Whats the case significance of Washington v Glucksberg?
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Washington v. Glucksberg Decision:
The Supreme Court Case of Washington v. Glucksberg reversed a previous ruling administered by the Ninth Circuit Court of Appeals, who claimed that a ban on physician assisted suicide embodied in the state’s Natural Death Act of 1979 was a violation of the Due Process Clause of the 14th Amendment. The court claimed that because an assisted suicide is not a fundamental liberty, it is not protected under the 14th Amendment.
The case was eventually heard in the United States Supreme Court, where Chief Justice William Rehnquist stated that the ban was rational because it furthered various compelling state interests, primarily the preservation of human life and protecting the mentally ill or disabled from medical malpractice and coercion. The ban, according to Washington v. Glucksberg, stated that if the court system declared physician-assisted suicide a constitutional right, the nation would start down the path to voluntary and perhaps involuntary assisted suicide.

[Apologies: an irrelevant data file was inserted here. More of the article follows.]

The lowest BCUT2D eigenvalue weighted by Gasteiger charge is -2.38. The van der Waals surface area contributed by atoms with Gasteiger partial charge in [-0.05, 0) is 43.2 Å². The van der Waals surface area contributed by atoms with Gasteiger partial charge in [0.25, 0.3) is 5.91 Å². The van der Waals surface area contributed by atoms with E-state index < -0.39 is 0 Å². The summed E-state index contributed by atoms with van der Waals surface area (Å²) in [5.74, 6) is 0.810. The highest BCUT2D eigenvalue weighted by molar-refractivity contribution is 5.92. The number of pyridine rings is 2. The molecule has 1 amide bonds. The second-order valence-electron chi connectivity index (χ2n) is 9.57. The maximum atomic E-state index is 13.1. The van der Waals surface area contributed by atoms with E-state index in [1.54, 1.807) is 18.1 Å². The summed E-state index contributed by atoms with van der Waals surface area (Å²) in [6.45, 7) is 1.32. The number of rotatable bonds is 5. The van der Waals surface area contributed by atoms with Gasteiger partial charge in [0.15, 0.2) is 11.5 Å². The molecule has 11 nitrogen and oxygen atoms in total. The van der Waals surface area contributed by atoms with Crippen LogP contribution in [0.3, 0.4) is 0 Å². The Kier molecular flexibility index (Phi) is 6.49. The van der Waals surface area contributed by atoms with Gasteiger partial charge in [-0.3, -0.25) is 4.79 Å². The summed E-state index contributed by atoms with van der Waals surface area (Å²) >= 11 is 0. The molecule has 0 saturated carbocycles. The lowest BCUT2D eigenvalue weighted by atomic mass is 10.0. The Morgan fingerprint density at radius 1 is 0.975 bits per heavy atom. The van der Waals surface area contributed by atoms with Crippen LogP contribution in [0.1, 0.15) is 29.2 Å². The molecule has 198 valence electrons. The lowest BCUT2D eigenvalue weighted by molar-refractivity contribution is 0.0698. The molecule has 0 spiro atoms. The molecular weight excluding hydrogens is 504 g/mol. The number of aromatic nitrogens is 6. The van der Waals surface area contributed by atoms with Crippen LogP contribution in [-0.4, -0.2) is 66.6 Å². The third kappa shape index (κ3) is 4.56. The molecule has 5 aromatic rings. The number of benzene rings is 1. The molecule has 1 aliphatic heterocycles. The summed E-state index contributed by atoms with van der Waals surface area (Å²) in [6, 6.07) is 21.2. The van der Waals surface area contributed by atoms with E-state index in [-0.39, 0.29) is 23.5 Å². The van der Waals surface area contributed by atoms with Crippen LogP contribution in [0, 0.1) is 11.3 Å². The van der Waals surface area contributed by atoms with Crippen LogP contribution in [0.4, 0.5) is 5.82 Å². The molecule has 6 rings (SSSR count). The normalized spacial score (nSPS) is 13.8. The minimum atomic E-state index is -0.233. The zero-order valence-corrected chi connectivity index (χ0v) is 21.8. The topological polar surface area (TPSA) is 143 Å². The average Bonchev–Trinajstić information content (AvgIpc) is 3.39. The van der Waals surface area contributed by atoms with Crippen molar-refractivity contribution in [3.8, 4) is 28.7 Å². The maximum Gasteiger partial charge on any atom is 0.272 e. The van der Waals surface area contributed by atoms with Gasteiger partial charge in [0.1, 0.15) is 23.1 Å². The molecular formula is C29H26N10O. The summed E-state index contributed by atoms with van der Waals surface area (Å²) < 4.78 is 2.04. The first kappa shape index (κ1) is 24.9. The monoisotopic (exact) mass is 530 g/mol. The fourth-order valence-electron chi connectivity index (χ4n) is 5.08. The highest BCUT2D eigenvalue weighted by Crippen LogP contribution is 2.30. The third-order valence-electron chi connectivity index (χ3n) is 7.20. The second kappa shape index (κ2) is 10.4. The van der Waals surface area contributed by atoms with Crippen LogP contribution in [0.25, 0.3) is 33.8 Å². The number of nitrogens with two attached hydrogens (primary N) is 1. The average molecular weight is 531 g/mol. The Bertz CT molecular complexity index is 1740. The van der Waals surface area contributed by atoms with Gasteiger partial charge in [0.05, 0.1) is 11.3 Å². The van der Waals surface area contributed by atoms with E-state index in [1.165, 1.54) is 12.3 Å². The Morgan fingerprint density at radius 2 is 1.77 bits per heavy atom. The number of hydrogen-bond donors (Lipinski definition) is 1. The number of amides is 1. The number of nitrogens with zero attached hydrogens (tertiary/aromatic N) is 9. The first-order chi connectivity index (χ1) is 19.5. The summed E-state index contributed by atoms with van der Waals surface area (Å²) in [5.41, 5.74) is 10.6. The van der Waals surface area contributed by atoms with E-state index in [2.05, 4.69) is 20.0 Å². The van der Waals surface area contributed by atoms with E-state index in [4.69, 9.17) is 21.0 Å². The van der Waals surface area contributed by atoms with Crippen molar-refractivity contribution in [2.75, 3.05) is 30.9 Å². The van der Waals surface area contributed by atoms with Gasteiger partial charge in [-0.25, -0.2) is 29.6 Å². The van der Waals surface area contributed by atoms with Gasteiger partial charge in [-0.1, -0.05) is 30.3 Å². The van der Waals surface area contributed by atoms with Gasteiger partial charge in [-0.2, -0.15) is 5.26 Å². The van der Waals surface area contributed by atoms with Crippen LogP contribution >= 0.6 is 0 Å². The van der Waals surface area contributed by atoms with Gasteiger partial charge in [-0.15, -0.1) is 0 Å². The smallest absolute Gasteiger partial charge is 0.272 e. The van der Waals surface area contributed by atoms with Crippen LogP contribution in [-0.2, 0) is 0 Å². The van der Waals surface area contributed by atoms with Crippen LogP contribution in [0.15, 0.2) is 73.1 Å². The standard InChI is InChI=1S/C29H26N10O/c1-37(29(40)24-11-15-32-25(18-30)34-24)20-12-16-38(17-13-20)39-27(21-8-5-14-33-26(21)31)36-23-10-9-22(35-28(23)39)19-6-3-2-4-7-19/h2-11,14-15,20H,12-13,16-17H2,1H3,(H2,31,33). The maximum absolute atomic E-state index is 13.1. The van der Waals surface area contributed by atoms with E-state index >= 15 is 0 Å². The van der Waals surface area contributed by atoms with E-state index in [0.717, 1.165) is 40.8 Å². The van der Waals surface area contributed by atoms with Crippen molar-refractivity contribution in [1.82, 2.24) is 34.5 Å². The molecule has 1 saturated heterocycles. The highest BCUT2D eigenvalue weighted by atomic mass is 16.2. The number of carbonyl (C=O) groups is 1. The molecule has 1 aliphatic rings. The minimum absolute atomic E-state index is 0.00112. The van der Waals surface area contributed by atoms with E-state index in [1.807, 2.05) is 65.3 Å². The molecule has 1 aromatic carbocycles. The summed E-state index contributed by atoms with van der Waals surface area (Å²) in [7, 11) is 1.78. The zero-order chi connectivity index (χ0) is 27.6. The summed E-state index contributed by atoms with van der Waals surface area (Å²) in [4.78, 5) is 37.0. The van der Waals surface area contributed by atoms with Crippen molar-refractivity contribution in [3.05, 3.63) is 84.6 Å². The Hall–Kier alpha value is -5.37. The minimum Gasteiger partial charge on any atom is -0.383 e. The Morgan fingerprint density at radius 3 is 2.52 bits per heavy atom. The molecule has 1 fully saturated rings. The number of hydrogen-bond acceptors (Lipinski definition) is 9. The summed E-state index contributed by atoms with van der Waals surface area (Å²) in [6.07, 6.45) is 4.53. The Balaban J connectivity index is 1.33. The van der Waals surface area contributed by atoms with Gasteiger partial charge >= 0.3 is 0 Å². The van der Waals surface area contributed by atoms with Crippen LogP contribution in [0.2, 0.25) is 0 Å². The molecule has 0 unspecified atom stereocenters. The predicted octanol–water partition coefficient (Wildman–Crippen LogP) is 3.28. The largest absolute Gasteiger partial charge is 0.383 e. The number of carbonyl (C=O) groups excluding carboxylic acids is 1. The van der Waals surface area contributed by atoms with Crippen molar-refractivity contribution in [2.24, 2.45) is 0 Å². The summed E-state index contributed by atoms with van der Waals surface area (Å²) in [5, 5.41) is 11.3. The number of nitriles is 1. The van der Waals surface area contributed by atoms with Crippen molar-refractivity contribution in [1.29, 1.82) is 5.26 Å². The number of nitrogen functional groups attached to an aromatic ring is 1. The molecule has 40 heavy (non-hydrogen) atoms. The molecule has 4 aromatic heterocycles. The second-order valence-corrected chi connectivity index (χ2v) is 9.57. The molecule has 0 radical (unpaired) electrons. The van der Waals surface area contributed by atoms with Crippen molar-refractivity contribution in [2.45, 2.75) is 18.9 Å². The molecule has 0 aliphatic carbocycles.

The Case Profile of Washington v. Glucksberg:
The following is a case profile of the legal trial eponymously titled ‘Washington v. Glucksberg’:
Date of the Trial: January 8, 1997
Legal Classification: Constitutional Law
Date of the Delivery of the Verdict: June 26, 1997
Legal Venue of Washington v. Glucksberg: United States Supreme Court by way of the United Court of Appeals for the Ninth Circuit
Judicial Officer Responsible for Ruling: Chief Justice William Rhenquist
Verdict Delivered: The United States Supreme Court held that the Due Process Clause of the 14th Amendment did not protect the right to commit assisted suicide